This is an empirical question rather than an ideological one, and the numbers from Europe (especially when looking at the data from the advanced nations that are most similar to the US) are especially persuasive.

I examined the European fiscal data back in 2012 to see whether the big increase in tax revenue starting in the late 1960s led to more red ink or less red ink.

You won’t be surprised to learn that giving more money to politicians didn’t lead to fiscal probity. The burden of taxation climbed by about 10-percentage points of economic output over four decades, but governments spent every single penny of the additional revenue.

They actually spent more than 100 percent of the additional revenue. The average debt burden in these Western European nations jumped from 45 percent of GDP to 60 percent of GDP.

I often share this data when giving speeches since it is powerful evidence that tax increases are not a practical way of dealing with debt and deficits.

But in recent years, audiences have begun to ask why I compare numbers from the late 1960s (1965-1969) with the data from the last half of last decade (2006-2010). What would the data show, they’ve asked, if I used more up-to-date numbers.

So it’s time to re-calculate the numbers using the latest data and share some new charts about what happened in Europe. Here’s the first chart, which shows on the left that there’s been a big increase in the tax burden over the past 45 years and shows on the right average debt levels at the beginning of the period. And I ask the rhetorical question about whether higher taxes led to less red ink.

Now here’s the updated answer.

What we find is that debt levels have soared. Not just from 45 percent of GDP to 60 percent of GDP, as shown by the 2012 numbers, but now to more than 80 percent of economic output.

In other words, we can confirm that the giant increase in the tax burden over the past few decades has backfired. And we can also confirm that the big income tax hikes and increases in value-added taxes in more recent years have made matters worse rather than better.

I can’t imagine that anyone needs any additional evidence that tax increases are misguided.

But just in case, let’s look at the findings in some newly released research from the European Central Bank.

Since the start of the sovereign debt crisis, in early 2010, many Euro area countries have adopted fiscal consolidation measures in an attempt to reduce fiscal imbalances and preserve their sovereign creditworthiness. Nonetheless, in most cases, fiscal consolidation did not result.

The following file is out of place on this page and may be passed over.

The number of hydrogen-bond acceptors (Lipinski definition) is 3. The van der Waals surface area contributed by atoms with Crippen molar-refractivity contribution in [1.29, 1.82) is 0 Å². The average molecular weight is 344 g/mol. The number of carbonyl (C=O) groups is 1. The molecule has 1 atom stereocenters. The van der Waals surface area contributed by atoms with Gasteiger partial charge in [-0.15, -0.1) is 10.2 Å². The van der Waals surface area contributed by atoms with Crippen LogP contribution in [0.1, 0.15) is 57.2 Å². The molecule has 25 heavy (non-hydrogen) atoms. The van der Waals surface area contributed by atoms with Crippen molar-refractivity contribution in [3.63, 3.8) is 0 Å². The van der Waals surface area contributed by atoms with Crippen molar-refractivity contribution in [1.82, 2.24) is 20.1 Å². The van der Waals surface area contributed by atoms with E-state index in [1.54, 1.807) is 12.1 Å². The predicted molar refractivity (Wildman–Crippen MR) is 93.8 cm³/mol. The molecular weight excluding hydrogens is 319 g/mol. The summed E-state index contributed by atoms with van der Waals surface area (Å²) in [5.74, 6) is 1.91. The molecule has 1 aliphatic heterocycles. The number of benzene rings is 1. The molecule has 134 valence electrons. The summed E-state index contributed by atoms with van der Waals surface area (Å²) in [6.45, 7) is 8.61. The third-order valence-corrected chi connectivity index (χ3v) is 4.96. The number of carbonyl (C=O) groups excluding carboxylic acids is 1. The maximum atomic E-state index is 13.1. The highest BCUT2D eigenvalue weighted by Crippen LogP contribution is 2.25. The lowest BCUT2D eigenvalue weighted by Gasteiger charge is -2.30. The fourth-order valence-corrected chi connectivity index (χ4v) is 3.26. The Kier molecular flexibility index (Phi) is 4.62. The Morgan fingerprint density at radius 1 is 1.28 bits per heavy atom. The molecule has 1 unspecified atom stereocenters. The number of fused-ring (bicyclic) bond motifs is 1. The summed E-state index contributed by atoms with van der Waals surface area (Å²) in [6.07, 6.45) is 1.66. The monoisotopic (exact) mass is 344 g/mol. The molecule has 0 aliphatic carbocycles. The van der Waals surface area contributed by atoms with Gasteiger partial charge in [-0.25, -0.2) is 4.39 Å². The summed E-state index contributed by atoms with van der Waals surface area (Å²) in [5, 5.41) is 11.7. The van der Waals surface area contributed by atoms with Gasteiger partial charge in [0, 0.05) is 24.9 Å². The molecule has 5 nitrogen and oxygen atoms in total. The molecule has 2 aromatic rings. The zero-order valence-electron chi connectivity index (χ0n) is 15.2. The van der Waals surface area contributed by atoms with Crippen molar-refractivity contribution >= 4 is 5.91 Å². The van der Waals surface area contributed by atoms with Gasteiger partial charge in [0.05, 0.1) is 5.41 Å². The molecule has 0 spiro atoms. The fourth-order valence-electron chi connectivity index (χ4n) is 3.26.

That doesn’t sound like good news.

I wonder whether it has anything to do with the fact that “fiscal consolidation” in Europe almost always means higher taxes? And, indeed, the ECB number crunchers have confirmed that the tax-hike approach is bad news.

The aim of this paper is to investigate the effects of fiscal consolidation on the general government debt-to-GDP ratio in order to assess whether and under which conditions self-defeating effects are likely to materialise… In the case of revenue-based consolidations the increase in the debt-to-GDP ratio tends to be larger and to last longer than in the case of spending-based consolidations. The composition also matters for the long term effects of fiscal consolidations. Spending-based consolidations tend to generate a durable reduction of the debt-to-GDP ratio compared to the pre-shock level, whereas revenue-based consolidations do not produce any lasting improvement in the sustainability prospects as the debt-to-GDP ratio tends to revert to the pre-shock level.

The two scholars at the ECB then highlight the lessons to be learned.

…strategy is more likely to succeed when the consolidation strategy relies on a durable reduction of spending, whereas revenue-based consolidations do not appear to bring about a durable improvement in debt sustainability. Moreover, delaying fiscal consolidation until financial markets pressures threaten a country’s ability to issue debt, may have a cost in terms of a less sizeable reduction in the debt-to-GDP ratio for given consolidation effort, even if it is undertaken on the spending side. This is an important policy lesson also in view of the fact that revenue-based consolidations tend to be the preferred form of austerity, at least in the short run, given also the political costs that a durable reduction in government spending entail.

In other words, the bottom line is a) that tax hikes don’t work, b) reform is harder if you wait until a crisis has begun, and c) the real challenge is convincing politicians to do the right thing when they instinctively prefer tax hikes.